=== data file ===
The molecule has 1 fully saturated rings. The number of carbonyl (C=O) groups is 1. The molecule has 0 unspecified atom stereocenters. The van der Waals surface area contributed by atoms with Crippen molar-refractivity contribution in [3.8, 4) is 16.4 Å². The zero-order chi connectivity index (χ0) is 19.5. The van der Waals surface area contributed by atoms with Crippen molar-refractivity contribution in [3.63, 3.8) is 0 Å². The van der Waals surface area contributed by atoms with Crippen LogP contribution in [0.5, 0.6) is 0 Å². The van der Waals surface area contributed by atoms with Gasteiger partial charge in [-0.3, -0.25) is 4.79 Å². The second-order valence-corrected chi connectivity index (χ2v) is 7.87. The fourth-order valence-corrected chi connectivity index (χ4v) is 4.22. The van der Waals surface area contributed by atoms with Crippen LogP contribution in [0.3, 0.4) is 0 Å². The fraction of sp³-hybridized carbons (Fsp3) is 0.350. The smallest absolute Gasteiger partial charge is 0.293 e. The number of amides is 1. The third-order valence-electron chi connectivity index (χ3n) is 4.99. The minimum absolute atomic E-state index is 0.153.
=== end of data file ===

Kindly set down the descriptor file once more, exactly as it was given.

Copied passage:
The molecule has 1 fully saturated rings. The number of carbonyl (C=O) groups is 1. The molecule has 0 unspecified atom stereocenters. The van der Waals surface area contributed by atoms with Crippen molar-refractivity contribution in [3.8, 4) is 16.4 Å². The zero-order chi connectivity index (χ0) is 19.5. The van der Waals surface area contributed by atoms with Crippen molar-refractivity contribution in [3.63, 3.8) is 0 Å². The van der Waals surface area contributed by atoms with Crippen LogP contribution in [0.5, 0.6) is 0 Å². The van der Waals surface area contributed by atoms with Gasteiger partial charge in [-0.3, -0.25) is 4.79 Å². The second-order valence-corrected chi connectivity index (χ2v) is 7.87. The fourth-order valence-corrected chi connectivity index (χ4v) is 4.22. The van der Waals surface area contributed by atoms with Crippen LogP contribution in [0.3, 0.4) is 0 Å². The fraction of sp³-hybridized carbons (Fsp3) is 0.350. The smallest absolute Gasteiger partial charge is 0.293 e. The number of amides is 1. The third-order valence-electron chi connectivity index (χ3n) is 4.99. The minimum absolute atomic E-state index is 0.153.